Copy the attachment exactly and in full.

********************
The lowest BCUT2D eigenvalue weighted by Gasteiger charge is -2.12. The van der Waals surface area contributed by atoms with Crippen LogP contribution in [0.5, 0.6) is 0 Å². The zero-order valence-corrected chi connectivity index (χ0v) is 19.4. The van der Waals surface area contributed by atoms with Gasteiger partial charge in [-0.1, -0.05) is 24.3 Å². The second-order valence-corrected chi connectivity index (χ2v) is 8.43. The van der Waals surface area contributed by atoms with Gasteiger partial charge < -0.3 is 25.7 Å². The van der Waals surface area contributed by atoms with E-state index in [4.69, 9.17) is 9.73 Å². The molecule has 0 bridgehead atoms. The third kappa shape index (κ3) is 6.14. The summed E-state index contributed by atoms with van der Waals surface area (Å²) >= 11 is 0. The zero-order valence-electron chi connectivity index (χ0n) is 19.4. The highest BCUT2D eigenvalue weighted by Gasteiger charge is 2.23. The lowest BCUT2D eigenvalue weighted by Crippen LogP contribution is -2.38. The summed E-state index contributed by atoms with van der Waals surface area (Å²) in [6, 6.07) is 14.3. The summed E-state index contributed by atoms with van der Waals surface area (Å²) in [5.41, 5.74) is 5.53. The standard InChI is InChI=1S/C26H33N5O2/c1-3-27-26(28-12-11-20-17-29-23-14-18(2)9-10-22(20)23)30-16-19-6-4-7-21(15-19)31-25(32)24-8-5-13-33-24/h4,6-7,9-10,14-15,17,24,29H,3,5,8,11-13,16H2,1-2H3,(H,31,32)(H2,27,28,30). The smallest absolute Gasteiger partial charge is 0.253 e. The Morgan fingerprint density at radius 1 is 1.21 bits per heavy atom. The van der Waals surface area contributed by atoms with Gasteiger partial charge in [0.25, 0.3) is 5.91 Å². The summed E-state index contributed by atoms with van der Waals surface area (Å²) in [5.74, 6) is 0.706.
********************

The lowest BCUT2D eigenvalue weighted by Gasteiger charge is -2.12. The van der Waals surface area contributed by atoms with Crippen LogP contribution in [0.5, 0.6) is 0 Å². The zero-order valence-corrected chi connectivity index (χ0v) is 19.4. The van der Waals surface area contributed by atoms with Gasteiger partial charge in [-0.1, -0.05) is 24.3 Å². The second-order valence-corrected chi connectivity index (χ2v) is 8.43. The van der Waals surface area contributed by atoms with Gasteiger partial charge < -0.3 is 25.7 Å². The van der Waals surface area contributed by atoms with E-state index in [4.69, 9.17) is 9.73 Å². The molecule has 0 bridgehead atoms. The third kappa shape index (κ3) is 6.14. The summed E-state index contributed by atoms with van der Waals surface area (Å²) >= 11 is 0. The zero-order valence-electron chi connectivity index (χ0n) is 19.4. The highest BCUT2D eigenvalue weighted by Gasteiger charge is 2.23. The lowest BCUT2D eigenvalue weighted by Crippen LogP contribution is -2.38. The summed E-state index contributed by atoms with van der Waals surface area (Å²) in [6, 6.07) is 14.3. The summed E-state index contributed by atoms with van der Waals surface area (Å²) in [5.41, 5.74) is 5.53. The standard InChI is InChI=1S/C26H33N5O2/c1-3-27-26(28-12-11-20-17-29-23-14-18(2)9-10-22(20)23)30-16-19-6-4-7-21(15-19)31-25(32)24-8-5-13-33-24/h4,6-7,9-10,14-15,17,24,29H,3,5,8,11-13,16H2,1-2H3,(H,31,32)(H2,27,28,30). The smallest absolute Gasteiger partial charge is 0.253 e. The Morgan fingerprint density at radius 1 is 1.21 bits per heavy atom. The van der Waals surface area contributed by atoms with Gasteiger partial charge in [0.25, 0.3) is 5.91 Å². The summed E-state index contributed by atoms with van der Waals surface area (Å²) in [5.74, 6) is 0.706.